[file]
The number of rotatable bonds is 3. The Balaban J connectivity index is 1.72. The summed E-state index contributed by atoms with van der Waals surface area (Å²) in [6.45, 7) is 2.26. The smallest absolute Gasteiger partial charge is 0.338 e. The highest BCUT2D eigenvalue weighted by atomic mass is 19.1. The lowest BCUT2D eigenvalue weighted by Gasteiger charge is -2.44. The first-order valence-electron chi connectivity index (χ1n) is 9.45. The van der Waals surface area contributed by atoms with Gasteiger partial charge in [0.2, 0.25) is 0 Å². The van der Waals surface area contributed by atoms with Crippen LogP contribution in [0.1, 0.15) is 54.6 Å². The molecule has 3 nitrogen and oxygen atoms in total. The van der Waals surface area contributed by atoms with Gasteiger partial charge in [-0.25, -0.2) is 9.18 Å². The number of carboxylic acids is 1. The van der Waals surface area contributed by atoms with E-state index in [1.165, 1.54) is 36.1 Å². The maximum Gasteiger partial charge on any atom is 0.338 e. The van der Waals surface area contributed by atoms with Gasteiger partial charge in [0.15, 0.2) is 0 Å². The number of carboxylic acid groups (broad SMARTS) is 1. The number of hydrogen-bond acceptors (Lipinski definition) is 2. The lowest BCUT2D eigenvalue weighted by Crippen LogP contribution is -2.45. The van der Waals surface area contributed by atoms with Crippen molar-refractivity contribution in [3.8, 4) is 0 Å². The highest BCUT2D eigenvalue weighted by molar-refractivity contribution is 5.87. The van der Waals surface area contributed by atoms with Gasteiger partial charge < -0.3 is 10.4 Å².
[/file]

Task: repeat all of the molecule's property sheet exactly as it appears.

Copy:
The number of rotatable bonds is 3. The Balaban J connectivity index is 1.72. The summed E-state index contributed by atoms with van der Waals surface area (Å²) in [6.45, 7) is 2.26. The smallest absolute Gasteiger partial charge is 0.338 e. The highest BCUT2D eigenvalue weighted by atomic mass is 19.1. The lowest BCUT2D eigenvalue weighted by Gasteiger charge is -2.44. The first-order valence-electron chi connectivity index (χ1n) is 9.45. The van der Waals surface area contributed by atoms with Gasteiger partial charge in [0.2, 0.25) is 0 Å². The van der Waals surface area contributed by atoms with Crippen LogP contribution in [0.1, 0.15) is 54.6 Å². The molecule has 3 nitrogen and oxygen atoms in total. The van der Waals surface area contributed by atoms with Gasteiger partial charge in [-0.25, -0.2) is 9.18 Å². The number of carboxylic acids is 1. The van der Waals surface area contributed by atoms with E-state index in [1.165, 1.54) is 36.1 Å². The maximum Gasteiger partial charge on any atom is 0.338 e. The van der Waals surface area contributed by atoms with Gasteiger partial charge in [0.15, 0.2) is 0 Å². The number of carboxylic acid groups (broad SMARTS) is 1. The number of hydrogen-bond acceptors (Lipinski definition) is 2. The lowest BCUT2D eigenvalue weighted by Crippen LogP contribution is -2.45. The van der Waals surface area contributed by atoms with Crippen molar-refractivity contribution in [3.8, 4) is 0 Å². The highest BCUT2D eigenvalue weighted by molar-refractivity contribution is 5.87. The van der Waals surface area contributed by atoms with Gasteiger partial charge < -0.3 is 10.4 Å².